Stressed out? Tips to Keep the Holiday Season Happy and Healthy
It’s the middle of December, which means we’re in full holiday swing. Although this is meant to be a time of celebration and joy, many people I speak with just can’t seem to avoid the stress. And it’s not just because we also happen to be dealing with a pandemic… although that’s definitely not helping! Unfortunately, stress levels tend to increase around this time every year. In our office, the phone is ringing off the hook right now from people tweaking their necks and backs. Why? Well, stress! Stress makes us move faster than we are inclined to — or slower than we’re inclined to — and it puts our nervous systems on high alert (otherwise known as “fight or flight”). It’s a recipe for both mental AND musculoskeletal aches and pains. But the good news is that it’s not as difficult as you think to combat stress and give yourself the happy and healthy holiday season you deserve.
Here are my favorite ways to combat stress any time of year, not just during the holidays or a pandemic:
I know this might sound cliche, but breathing is one of your best friends when it comes to quickly reducing and interrupting stress. As little as 30 seconds can make a dramatic difference! When you breathe deeply it sends a message to your brain to calm down and relax. The best part is you can do this anywhere — in the car, at the office, while shopping, even in the bathroom. Although breathing may not eliminate stress permanently, it does interrupt it. And interruption is key when it comes to managing stress — both emotional and musculoskeletal. When you interrupt the ability for the cumulative forces of stress to accumulate, you decrease the toll it can have on your body and brain.
2. Practice Gratitude.
Did you know that gratitude helps lower cortisol levels in our bodies by about 23 percent? Prolonged stress causes elevated cortisol levels, which causes lots of different health problems such as heart disease and high blood pressure. Research shows that when we think about something we appreciate (i.e. practice gratitude), the parasympathetic nervous system (the calming one) is triggered. Our parasympathetic nervous system is responsible for returning the body to its automatic and natural rhythm. So when the parasympathetic nervous system is activated, your heart rate and cortisol levels lower — which is the opposite of what happens when you’re stressed out. Your sympathetic (fight or flight) and parasympathetic nervous systems work together in opposition, and can’t both be in charge at the same time. So when you consciously practice gratitude, you actively lower your stress!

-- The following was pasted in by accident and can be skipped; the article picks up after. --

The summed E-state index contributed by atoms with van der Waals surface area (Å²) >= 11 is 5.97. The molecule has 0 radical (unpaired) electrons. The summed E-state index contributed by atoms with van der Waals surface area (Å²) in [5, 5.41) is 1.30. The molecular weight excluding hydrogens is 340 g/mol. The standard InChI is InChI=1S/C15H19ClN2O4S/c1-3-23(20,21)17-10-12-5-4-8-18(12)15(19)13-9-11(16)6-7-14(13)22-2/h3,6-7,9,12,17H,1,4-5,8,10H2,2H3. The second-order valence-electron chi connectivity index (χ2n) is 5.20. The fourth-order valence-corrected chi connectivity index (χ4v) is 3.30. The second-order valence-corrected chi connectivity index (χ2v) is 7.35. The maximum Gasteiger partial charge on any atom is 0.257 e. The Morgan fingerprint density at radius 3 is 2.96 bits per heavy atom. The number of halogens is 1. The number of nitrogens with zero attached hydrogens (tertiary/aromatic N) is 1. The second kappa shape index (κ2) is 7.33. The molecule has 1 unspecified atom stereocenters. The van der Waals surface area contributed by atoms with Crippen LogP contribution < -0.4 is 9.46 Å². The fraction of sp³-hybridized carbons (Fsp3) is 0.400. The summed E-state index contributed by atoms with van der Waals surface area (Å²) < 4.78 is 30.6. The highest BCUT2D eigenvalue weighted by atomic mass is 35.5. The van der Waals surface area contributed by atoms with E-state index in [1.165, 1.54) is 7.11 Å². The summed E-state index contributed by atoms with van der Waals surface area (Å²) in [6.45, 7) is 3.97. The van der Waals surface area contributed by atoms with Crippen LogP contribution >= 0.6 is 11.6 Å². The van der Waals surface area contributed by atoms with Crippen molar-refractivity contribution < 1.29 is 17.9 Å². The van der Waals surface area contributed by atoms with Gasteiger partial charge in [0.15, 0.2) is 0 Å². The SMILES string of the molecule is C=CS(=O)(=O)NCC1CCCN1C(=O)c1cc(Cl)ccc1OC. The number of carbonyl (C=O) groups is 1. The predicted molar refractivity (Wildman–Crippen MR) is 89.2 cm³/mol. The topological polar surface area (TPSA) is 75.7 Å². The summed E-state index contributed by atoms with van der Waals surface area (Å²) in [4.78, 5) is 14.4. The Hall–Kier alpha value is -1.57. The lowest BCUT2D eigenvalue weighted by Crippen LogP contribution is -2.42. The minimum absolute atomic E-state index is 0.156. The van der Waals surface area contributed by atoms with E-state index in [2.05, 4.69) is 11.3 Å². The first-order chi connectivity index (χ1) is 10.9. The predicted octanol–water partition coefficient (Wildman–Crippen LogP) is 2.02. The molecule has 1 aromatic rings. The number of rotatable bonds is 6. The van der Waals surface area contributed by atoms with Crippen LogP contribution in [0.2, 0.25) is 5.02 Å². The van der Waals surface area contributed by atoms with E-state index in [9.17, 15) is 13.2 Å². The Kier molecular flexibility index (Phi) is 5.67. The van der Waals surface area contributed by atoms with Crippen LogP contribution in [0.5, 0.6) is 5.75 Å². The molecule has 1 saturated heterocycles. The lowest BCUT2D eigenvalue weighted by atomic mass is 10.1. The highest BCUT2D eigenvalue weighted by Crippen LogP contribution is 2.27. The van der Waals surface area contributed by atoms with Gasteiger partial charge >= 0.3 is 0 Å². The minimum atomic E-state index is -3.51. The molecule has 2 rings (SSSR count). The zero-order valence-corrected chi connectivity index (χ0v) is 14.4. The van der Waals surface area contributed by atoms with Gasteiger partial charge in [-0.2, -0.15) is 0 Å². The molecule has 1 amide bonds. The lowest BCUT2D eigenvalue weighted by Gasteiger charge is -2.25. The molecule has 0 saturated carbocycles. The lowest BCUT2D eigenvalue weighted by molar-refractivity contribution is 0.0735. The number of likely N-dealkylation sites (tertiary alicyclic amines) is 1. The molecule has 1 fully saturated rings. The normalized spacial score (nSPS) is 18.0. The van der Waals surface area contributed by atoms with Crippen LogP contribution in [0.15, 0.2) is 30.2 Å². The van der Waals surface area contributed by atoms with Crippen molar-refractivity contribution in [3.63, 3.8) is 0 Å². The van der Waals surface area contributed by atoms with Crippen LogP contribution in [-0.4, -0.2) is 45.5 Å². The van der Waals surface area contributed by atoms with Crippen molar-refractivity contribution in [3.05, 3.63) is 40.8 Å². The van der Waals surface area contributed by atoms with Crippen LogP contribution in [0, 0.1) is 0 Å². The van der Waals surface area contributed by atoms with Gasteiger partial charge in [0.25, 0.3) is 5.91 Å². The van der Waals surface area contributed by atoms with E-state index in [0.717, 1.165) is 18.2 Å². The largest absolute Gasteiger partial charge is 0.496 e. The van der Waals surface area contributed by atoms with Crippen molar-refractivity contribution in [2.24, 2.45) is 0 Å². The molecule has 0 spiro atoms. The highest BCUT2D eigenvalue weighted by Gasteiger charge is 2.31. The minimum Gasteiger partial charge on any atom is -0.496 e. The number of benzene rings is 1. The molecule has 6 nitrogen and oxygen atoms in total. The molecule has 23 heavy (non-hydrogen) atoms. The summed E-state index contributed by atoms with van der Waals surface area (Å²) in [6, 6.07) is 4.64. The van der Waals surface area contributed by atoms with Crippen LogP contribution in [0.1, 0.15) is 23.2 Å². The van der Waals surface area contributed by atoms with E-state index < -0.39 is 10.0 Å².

Any kind of movement is going to help you control stress for a few reasons… First, it gets your blood flowing which contains endorphins — natural chemicals of the body designed to decrease pain AND stress. Second, movement helps to end the “flight or fight” response of the body. In ancient times, our fight or flight response protected us from danger (like a lion chasing us), by triggering us to run away. Running away (movement) would signal the end of the stress cycle caused by fight or flight by letting the brain know we were safe and out of danger. In our modern worlds, triggers of stress are not as obvious as a lion trying to eat us and tend to be more unassuming and cumulative. The end of the stress cycle is not always clear and can just keep going. Therefore, purposeful movement can help to decrease stress by physiologically ending your natural fight or flight response! Something as simple as walking can do this for you. But even jumping jacks or dancing in your living room can feel good and get your heart rate up enough to do the trick.
I hope these tips help you feel confident that it is indeed possible to combat any kind of stress you might be feeling right now. Stress is normal, but dealing with it longer than you should doesn’t have to be. And if you’re experiencing any kind of back, knee, hip, or neck pain that is adding to your stress – check out our FREE, expert-authored guides to dealing with all types of pain. Each guide is sent directly to your email inbox so you can reference them at any time!